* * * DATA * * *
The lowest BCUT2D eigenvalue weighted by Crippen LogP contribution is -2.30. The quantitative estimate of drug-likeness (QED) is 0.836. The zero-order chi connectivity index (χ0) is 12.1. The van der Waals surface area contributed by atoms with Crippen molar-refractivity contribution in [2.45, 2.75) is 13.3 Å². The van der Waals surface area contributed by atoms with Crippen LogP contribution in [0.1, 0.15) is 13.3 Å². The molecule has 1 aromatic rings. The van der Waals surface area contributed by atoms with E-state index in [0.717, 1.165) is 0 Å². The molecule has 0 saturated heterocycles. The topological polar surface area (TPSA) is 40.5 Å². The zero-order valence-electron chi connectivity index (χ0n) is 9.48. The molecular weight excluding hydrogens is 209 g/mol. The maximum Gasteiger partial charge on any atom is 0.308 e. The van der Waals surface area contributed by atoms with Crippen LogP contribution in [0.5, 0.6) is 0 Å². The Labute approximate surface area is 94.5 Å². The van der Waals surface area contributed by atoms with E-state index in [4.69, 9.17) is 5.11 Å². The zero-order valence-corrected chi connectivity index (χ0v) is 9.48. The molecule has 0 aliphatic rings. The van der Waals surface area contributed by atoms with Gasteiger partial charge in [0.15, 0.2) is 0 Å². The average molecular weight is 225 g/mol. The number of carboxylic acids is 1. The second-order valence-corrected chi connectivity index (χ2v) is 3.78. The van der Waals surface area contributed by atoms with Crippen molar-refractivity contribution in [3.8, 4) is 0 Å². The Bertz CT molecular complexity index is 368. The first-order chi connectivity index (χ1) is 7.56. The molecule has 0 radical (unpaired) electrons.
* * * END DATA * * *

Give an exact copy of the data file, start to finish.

The lowest BCUT2D eigenvalue weighted by Crippen LogP contribution is -2.30. The quantitative estimate of drug-likeness (QED) is 0.836. The zero-order chi connectivity index (χ0) is 12.1. The van der Waals surface area contributed by atoms with Crippen molar-refractivity contribution in [2.45, 2.75) is 13.3 Å². The van der Waals surface area contributed by atoms with Crippen LogP contribution in [0.1, 0.15) is 13.3 Å². The molecule has 1 aromatic rings. The van der Waals surface area contributed by atoms with E-state index in [0.717, 1.165) is 0 Å². The molecule has 0 saturated heterocycles. The topological polar surface area (TPSA) is 40.5 Å². The zero-order valence-electron chi connectivity index (χ0n) is 9.48. The molecular weight excluding hydrogens is 209 g/mol. The maximum Gasteiger partial charge on any atom is 0.308 e. The van der Waals surface area contributed by atoms with Crippen LogP contribution in [0.5, 0.6) is 0 Å². The Labute approximate surface area is 94.5 Å². The van der Waals surface area contributed by atoms with E-state index in [4.69, 9.17) is 5.11 Å². The zero-order valence-corrected chi connectivity index (χ0v) is 9.48. The molecule has 0 aliphatic rings. The van der Waals surface area contributed by atoms with Gasteiger partial charge in [0.15, 0.2) is 0 Å². The average molecular weight is 225 g/mol. The number of carboxylic acids is 1. The second-order valence-corrected chi connectivity index (χ2v) is 3.78. The van der Waals surface area contributed by atoms with Crippen molar-refractivity contribution in [3.8, 4) is 0 Å². The Bertz CT molecular complexity index is 368. The first-order chi connectivity index (χ1) is 7.56. The molecule has 0 radical (unpaired) electrons.